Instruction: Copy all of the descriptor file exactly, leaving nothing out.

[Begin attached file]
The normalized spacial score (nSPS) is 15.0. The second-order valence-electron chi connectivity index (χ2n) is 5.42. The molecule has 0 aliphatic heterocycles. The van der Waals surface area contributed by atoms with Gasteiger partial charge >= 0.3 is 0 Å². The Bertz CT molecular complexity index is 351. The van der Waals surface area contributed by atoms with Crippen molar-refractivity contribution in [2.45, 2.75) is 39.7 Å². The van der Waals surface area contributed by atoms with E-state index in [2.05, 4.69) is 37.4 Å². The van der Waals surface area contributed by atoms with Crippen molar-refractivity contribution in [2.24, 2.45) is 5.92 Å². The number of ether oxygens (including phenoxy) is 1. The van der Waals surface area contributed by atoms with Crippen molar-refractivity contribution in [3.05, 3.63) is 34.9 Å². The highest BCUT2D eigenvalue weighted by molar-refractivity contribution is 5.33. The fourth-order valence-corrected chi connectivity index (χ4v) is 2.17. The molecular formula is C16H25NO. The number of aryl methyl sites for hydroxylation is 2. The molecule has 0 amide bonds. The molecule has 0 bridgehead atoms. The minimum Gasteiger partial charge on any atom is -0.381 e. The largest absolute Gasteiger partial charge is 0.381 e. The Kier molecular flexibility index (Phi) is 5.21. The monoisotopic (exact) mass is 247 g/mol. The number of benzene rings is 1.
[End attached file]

The normalized spacial score (nSPS) is 15.0. The second-order valence-electron chi connectivity index (χ2n) is 5.42. The molecule has 0 aliphatic heterocycles. The van der Waals surface area contributed by atoms with Gasteiger partial charge >= 0.3 is 0 Å². The Bertz CT molecular complexity index is 351. The van der Waals surface area contributed by atoms with Crippen molar-refractivity contribution in [2.45, 2.75) is 39.7 Å². The van der Waals surface area contributed by atoms with E-state index in [2.05, 4.69) is 37.4 Å². The van der Waals surface area contributed by atoms with Crippen molar-refractivity contribution in [2.24, 2.45) is 5.92 Å². The number of ether oxygens (including phenoxy) is 1. The van der Waals surface area contributed by atoms with Crippen molar-refractivity contribution in [3.05, 3.63) is 34.9 Å². The highest BCUT2D eigenvalue weighted by molar-refractivity contribution is 5.33. The fourth-order valence-corrected chi connectivity index (χ4v) is 2.17. The molecular formula is C16H25NO. The number of aryl methyl sites for hydroxylation is 2. The molecule has 0 amide bonds. The molecule has 0 bridgehead atoms. The minimum Gasteiger partial charge on any atom is -0.381 e. The largest absolute Gasteiger partial charge is 0.381 e. The Kier molecular flexibility index (Phi) is 5.21. The monoisotopic (exact) mass is 247 g/mol. The number of benzene rings is 1.